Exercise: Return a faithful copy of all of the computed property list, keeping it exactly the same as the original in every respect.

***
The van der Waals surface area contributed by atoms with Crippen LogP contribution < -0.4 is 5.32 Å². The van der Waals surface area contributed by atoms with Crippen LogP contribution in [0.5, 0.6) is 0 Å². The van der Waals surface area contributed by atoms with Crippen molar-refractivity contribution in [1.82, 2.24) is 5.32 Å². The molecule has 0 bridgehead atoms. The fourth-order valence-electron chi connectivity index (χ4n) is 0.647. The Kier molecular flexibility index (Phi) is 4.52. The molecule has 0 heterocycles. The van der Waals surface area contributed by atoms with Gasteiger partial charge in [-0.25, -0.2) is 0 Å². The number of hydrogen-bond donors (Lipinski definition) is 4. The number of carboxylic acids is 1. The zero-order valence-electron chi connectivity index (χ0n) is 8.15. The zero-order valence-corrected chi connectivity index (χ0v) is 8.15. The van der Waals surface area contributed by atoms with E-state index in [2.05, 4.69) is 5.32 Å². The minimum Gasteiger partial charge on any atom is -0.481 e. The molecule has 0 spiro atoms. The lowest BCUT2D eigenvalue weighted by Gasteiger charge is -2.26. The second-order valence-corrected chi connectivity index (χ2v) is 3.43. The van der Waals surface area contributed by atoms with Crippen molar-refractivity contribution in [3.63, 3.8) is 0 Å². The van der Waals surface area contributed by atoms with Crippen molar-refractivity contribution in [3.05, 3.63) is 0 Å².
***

The van der Waals surface area contributed by atoms with Crippen LogP contribution < -0.4 is 5.32 Å². The van der Waals surface area contributed by atoms with Crippen LogP contribution in [0.5, 0.6) is 0 Å². The van der Waals surface area contributed by atoms with Crippen molar-refractivity contribution in [1.82, 2.24) is 5.32 Å². The molecule has 0 bridgehead atoms. The fourth-order valence-electron chi connectivity index (χ4n) is 0.647. The Kier molecular flexibility index (Phi) is 4.52. The molecule has 0 heterocycles. The van der Waals surface area contributed by atoms with Gasteiger partial charge in [-0.25, -0.2) is 0 Å². The number of hydrogen-bond donors (Lipinski definition) is 4. The number of carboxylic acids is 1. The zero-order valence-electron chi connectivity index (χ0n) is 8.15. The zero-order valence-corrected chi connectivity index (χ0v) is 8.15. The van der Waals surface area contributed by atoms with E-state index in [2.05, 4.69) is 5.32 Å². The minimum Gasteiger partial charge on any atom is -0.481 e. The molecule has 0 spiro atoms. The lowest BCUT2D eigenvalue weighted by Gasteiger charge is -2.26. The second-order valence-corrected chi connectivity index (χ2v) is 3.43. The van der Waals surface area contributed by atoms with Crippen molar-refractivity contribution in [3.63, 3.8) is 0 Å². The van der Waals surface area contributed by atoms with Crippen molar-refractivity contribution in [3.05, 3.63) is 0 Å².